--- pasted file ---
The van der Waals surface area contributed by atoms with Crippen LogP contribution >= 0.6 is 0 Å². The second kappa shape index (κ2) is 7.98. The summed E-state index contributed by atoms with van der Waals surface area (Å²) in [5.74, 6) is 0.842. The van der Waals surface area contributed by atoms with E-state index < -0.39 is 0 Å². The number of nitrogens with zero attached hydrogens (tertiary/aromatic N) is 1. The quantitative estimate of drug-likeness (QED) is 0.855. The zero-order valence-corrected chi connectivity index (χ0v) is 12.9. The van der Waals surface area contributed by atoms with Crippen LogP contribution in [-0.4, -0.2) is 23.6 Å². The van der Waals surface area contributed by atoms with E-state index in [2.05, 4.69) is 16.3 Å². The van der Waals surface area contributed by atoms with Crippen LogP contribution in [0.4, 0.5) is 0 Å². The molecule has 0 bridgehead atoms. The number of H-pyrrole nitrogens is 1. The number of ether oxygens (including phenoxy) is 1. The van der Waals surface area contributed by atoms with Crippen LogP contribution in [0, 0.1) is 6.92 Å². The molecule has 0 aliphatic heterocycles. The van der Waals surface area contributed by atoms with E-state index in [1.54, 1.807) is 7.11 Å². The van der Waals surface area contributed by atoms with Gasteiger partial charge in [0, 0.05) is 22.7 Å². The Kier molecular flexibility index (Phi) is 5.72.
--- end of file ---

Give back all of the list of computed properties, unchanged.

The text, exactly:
The van der Waals surface area contributed by atoms with Crippen LogP contribution >= 0.6 is 0 Å². The second kappa shape index (κ2) is 7.98. The summed E-state index contributed by atoms with van der Waals surface area (Å²) in [5.74, 6) is 0.842. The van der Waals surface area contributed by atoms with E-state index < -0.39 is 0 Å². The number of nitrogens with zero attached hydrogens (tertiary/aromatic N) is 1. The quantitative estimate of drug-likeness (QED) is 0.855. The zero-order valence-corrected chi connectivity index (χ0v) is 12.9. The van der Waals surface area contributed by atoms with Crippen LogP contribution in [-0.4, -0.2) is 23.6 Å². The van der Waals surface area contributed by atoms with E-state index in [2.05, 4.69) is 16.3 Å². The van der Waals surface area contributed by atoms with Crippen LogP contribution in [0.4, 0.5) is 0 Å². The molecule has 0 bridgehead atoms. The number of H-pyrrole nitrogens is 1. The number of ether oxygens (including phenoxy) is 1. The van der Waals surface area contributed by atoms with Crippen LogP contribution in [0, 0.1) is 6.92 Å². The molecule has 0 aliphatic heterocycles. The van der Waals surface area contributed by atoms with E-state index in [1.54, 1.807) is 7.11 Å². The van der Waals surface area contributed by atoms with Gasteiger partial charge in [0, 0.05) is 22.7 Å². The Kier molecular flexibility index (Phi) is 5.72.